Captain Action – Character Background Part Two

The History of Captain Action, Part II: Captain Action Returns!!!

By Joe Ahearn with Cynthia Green and Jon Stout

Part two starts a more personal part of this story. After a trip to my parents’ attic, I became interested my old toys – especially one of my own favorites from when I was a boy, a little-known superhero by the name of Captain Action. Before long, I had entered the collectors’ market, reading magazines like Collecting Toys and Toy Shop and re-buying missing pieces from my old G.I. Joe sets. Along the way, I came across Cotswold Collectables, a company selling reproduction G.I. Joe pieces in addition to vintage products. I began to wonder – was it possible to bring back Captain Action as well?

In early 1996, I discovered that the trademark for Captain Action was owned by Karl Arts Publishing (I would eventually acquire the trademark for myself in 2005). Around the same time, I began to see articles about the Captain pop up in the toy magazines I read. That April, I came across a piece in Collecting Toys Magazine about a little toy company called Playing Mantis that specialized in reproductions of rare 1960’s die-cast car lines.

That was where it all really began. I decided to contact Playing Mantis with my idea. After a year of investigation, follow-ups and other hurdles, Playing Mantis hired me as a consultant to the line, for which I will be forever grateful. My initial responsibilities at the company included researching background information and finding vintage pieces to be purchased for reproduction. During my time at Playing Mantis, I also made the initial contacts to license the Lone Ranger, Flash Gordon and the Phantom, and hired classic Silver Age artist Carmine Infantino to do the packaging artwork.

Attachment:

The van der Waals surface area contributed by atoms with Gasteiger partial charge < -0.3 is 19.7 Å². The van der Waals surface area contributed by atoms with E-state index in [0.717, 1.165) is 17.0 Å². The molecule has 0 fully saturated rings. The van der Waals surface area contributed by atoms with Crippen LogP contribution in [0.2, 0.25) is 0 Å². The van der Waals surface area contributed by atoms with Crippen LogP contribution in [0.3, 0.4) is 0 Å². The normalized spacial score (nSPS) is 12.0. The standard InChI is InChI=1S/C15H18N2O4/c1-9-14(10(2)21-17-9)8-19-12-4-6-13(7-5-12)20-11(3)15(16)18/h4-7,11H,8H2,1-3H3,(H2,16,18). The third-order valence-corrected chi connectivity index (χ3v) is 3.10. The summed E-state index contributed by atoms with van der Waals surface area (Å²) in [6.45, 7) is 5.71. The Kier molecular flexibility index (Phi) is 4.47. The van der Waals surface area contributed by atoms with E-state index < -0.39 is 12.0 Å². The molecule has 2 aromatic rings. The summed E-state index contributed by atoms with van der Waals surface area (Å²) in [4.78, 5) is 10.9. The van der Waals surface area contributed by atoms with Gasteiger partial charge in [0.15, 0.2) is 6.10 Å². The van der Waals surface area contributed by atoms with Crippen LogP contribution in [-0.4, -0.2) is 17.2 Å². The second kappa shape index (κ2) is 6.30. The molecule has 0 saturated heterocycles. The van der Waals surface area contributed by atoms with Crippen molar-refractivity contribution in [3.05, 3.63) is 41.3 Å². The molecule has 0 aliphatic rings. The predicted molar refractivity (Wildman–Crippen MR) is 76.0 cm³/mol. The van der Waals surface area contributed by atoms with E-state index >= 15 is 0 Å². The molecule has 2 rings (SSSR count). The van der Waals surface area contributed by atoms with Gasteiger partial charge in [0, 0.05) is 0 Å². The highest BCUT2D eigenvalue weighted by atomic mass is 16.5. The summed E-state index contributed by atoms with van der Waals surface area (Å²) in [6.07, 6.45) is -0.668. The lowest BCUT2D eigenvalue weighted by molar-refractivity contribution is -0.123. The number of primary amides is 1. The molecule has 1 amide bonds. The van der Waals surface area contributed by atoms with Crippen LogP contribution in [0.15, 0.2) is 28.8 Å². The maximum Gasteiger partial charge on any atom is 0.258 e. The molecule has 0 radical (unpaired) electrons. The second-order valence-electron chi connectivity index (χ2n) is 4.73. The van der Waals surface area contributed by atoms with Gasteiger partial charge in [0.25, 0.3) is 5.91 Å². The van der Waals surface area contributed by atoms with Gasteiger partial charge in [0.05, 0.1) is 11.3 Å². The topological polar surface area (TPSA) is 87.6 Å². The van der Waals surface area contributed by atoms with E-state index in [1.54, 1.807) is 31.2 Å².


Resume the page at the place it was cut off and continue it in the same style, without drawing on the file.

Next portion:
PM Boxes CA

At one point, I was fortunate enough to meet Murphy Anderson, creator of the original Ideal artwork. Unfortunately, Playing Mantis never got around to hiring Murphy for the line, but I was at least able to introduce him to my good friend Michael Eury. As a result, Murphy ended up doing some superb artwork for Michael’s book, Captain Action: The Original Super Hero Action Figure.


Eury Book 1Playing Mantis launched the new Captain Action line in 1998. Their products included reissues of Captain Action, Dr. Evil, and Action Boy (now dubbed Kid Action). Our accessories included uniforms capable of transforming the Captain Action into the Lone Ranger& Tonto, Flash Gordon, the Phantom and the Green Hornet & Kato. And now for the first time Dr. Evil could now disguise himself as Ming the Merciless and Kabai Singh.

PM Uniforms

Playing Mantis  also planned sets for  Kid Action –Speed Racer, Johnny Quest & Hadji. Dr. Quest, Race Bannon, Dick Tracy , Racer X and James Bond were planned for Captain Action. Dr. Zin and Captain Terror were planned for Dr. Evil. Unfortunately, these products would never see the light of day.

PM Quest & Racer

While Playing Mantis did have some success with the line, they were unable to license the characters owned by DC and Marvel. Without Superman and Spider-Man, the line was unable to truly flourish, and Playing Mantis was forced to shut down production in 2000. In  my mind, the Playing Mantis line was a success as I had managed to bring one of my childhood heroes back to life, even if for just a short time. But was this the end?

Not on your life! You can’t keep a good hero down!

Read what happens next in Part 3.

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